There have been some major changes to some of the biggest social media platforms in the last year.  Some were pretty popular among users, others not so much.  All of the changes have an impact on users and the way that social media marketers use these platforms for marketing. We’ve had to learn the changes and adjust our strategies to make the most of them.  For those who are unaware, or still catching up, here are some of the biggest social media platform changes of 2016 so far.


Feed Changes: Facebook has introduced some major feed changes that really impact the way businesses are seen in user’s feeds. Facebook’s main goal was to show people the stories and updates that they care about –both from family, friends, and businesses. People don’t want to be ‘oversold’ to. While Facebook already limits the number of paid ads shown, there wasn’t a limit on page posts by businesses that people had previously ‘liked’.

From Facebook:

According to people we surveyed, there are some consistent traits that make organic posts feel too promotional:

Posts that solely push people to buy a product or install an app
Posts that push people to enter promotions and sweepstakes with no real context
Posts that reuse the exact same content from ads

Facebook Live: This feature allows users to live stream video of themselves from their devices to their pages.  This feature can be used on personal pages, group pages, and businesses pages.  This can be an extremely effective marketing tool for those who use it properly.

Slideshow Feature: Slideshow takes your mobile photos and videos and turns them into a short clip you can customize with different themes and music. Facebook also makes pre-made slideshow if you’ve taken at least five photos or videos in the last 24 hours. These have great potential for brands looking to make more informative and interactive ads.


Character Count: Twitter’s famous 140 character count tweets are now holding a lot more bang for your buck.  They’ve cut down which types of content count toward the character limit. Media attachments (images, GIFs, videos, polls, etc.) and quoted tweets will no longer reduce the count. Additionally, usernames will also not count when typing replies.

Links: Links will also no longer count towards the character count. For example, those who are using platforms like Hootsuite to shorten links or even if you’re just including a link back to a blog post or website, these characters will not count towards your tweet length.  This is a great opportunity to add more valuable title and description.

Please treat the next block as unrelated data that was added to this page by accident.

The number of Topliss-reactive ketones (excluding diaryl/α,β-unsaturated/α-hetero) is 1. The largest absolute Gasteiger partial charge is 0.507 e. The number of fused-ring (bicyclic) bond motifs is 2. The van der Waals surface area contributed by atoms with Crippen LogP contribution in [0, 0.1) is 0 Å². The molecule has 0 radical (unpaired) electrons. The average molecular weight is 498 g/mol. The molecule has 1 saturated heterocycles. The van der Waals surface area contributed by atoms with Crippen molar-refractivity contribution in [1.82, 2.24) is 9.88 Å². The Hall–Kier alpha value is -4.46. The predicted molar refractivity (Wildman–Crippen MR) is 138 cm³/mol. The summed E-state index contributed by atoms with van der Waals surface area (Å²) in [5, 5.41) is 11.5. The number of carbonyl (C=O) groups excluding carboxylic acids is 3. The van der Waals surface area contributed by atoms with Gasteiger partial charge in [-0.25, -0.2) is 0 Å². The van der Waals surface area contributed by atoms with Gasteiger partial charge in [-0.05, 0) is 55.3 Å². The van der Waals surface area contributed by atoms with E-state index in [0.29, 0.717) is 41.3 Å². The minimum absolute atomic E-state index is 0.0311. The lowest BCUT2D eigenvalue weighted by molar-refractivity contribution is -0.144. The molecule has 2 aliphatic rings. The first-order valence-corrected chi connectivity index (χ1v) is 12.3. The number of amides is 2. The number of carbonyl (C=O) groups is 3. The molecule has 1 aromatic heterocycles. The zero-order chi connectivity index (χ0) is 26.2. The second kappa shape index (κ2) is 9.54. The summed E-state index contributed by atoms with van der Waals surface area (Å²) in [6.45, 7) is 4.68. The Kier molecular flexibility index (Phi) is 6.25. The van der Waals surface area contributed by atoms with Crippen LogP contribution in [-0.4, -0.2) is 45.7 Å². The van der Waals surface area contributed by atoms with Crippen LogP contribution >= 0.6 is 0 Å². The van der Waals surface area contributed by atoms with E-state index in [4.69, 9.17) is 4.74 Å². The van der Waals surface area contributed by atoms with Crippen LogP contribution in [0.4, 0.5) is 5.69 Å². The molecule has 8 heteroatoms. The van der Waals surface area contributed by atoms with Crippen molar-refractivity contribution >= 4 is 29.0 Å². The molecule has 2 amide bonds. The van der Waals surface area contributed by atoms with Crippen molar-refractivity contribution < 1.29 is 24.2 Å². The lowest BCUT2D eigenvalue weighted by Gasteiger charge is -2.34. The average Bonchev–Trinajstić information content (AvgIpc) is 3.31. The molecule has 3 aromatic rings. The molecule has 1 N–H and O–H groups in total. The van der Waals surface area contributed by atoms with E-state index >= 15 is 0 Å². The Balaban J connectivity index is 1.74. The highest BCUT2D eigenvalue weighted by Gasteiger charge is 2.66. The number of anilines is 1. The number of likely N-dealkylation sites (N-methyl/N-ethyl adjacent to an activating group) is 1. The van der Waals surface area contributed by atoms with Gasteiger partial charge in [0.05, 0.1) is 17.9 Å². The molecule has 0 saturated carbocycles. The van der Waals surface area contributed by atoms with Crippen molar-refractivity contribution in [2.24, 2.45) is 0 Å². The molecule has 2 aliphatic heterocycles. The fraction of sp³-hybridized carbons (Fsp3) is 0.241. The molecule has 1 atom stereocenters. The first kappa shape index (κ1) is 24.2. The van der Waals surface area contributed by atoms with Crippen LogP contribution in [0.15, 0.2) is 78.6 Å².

Retweeting: You can retweet your own tweets.  This is a great addition because you can retweet yourself at a different time for a different audience to really maximize the content you’ve put out there.
Videos: You can now post longer videos on Twitter. The old max was 30 seconds, it’s now more than quadrupled to 140 seconds.


Feed Changes: In March, Instagram rolled out a new way of ordering posts in user’s feeds.  They changed it so that users will “see the moments that they care about first” vs chronologically.  Although there was a lot of backlash from users, Instagram maintains that the change increased general engagement significantly.

Zoom: Instagram also unveiled a new feature that allows people to zoom in on photos and videos in their feeds.  This feature has been very well received.  Previously, photos posted on Instagram were static. Especially on a mobile device, users had to take a screenshot of a post and then zoom in on the screenshot outside of the app to see things more clearly.  The inability to zoom led to many accidental ‘likes’ from those trying to double tap to zoom in on photos.

Instagram Stories: This feature allows users to post photos and video to a stream that disappears after 24 hours, much like ‘Snapchat Stories’. While the feature is a nice one to have, and keeps the platform competitive with other image and video based platforms, many have considered it a clone of Snapchat’s ideas.

Of course there are many, many more changes that have been rolled out in the last year. With so many social media platforms and so many different changes, it can be hard to keep up.  The most important thing you can do is try to stay up to date with the changes on the networks that matter most to your business and brand. You want to maximize your marketing efforts as much as you can.

What are your thoughts on the big changes this year? Which do you love and which do you hate? What would you change if you could? How have you been maximizing these changes for your business? How have they hurt your business? Comment below!